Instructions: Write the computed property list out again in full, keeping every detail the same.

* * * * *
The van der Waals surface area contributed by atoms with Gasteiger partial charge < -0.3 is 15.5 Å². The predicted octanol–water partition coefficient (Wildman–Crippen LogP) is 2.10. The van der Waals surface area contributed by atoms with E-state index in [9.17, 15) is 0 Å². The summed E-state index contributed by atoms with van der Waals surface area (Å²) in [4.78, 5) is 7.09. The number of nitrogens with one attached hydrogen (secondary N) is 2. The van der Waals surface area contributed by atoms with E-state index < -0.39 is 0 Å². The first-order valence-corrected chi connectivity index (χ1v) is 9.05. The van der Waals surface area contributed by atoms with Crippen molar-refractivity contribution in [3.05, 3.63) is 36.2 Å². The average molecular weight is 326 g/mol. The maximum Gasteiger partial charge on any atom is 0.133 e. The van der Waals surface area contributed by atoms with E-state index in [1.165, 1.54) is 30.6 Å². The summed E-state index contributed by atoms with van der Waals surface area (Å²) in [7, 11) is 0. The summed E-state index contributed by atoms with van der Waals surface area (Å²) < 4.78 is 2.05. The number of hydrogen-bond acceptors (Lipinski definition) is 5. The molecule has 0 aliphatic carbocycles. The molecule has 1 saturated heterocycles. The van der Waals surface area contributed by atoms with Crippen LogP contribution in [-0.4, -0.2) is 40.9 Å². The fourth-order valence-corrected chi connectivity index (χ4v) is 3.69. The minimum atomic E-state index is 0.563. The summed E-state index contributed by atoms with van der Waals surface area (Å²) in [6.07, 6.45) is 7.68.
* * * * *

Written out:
The van der Waals surface area contributed by atoms with Gasteiger partial charge < -0.3 is 15.5 Å². The predicted octanol–water partition coefficient (Wildman–Crippen LogP) is 2.10. The van der Waals surface area contributed by atoms with E-state index in [9.17, 15) is 0 Å². The summed E-state index contributed by atoms with van der Waals surface area (Å²) in [4.78, 5) is 7.09. The number of nitrogens with one attached hydrogen (secondary N) is 2. The van der Waals surface area contributed by atoms with E-state index < -0.39 is 0 Å². The first-order valence-corrected chi connectivity index (χ1v) is 9.05. The van der Waals surface area contributed by atoms with Crippen molar-refractivity contribution in [3.05, 3.63) is 36.2 Å². The average molecular weight is 326 g/mol. The maximum Gasteiger partial charge on any atom is 0.133 e. The van der Waals surface area contributed by atoms with E-state index in [1.165, 1.54) is 30.6 Å². The summed E-state index contributed by atoms with van der Waals surface area (Å²) in [7, 11) is 0. The summed E-state index contributed by atoms with van der Waals surface area (Å²) < 4.78 is 2.05. The number of hydrogen-bond acceptors (Lipinski definition) is 5. The molecule has 0 aliphatic carbocycles. The molecule has 1 saturated heterocycles. The van der Waals surface area contributed by atoms with Crippen LogP contribution in [-0.4, -0.2) is 40.9 Å². The fourth-order valence-corrected chi connectivity index (χ4v) is 3.69. The minimum atomic E-state index is 0.563. The summed E-state index contributed by atoms with van der Waals surface area (Å²) in [6.07, 6.45) is 7.68.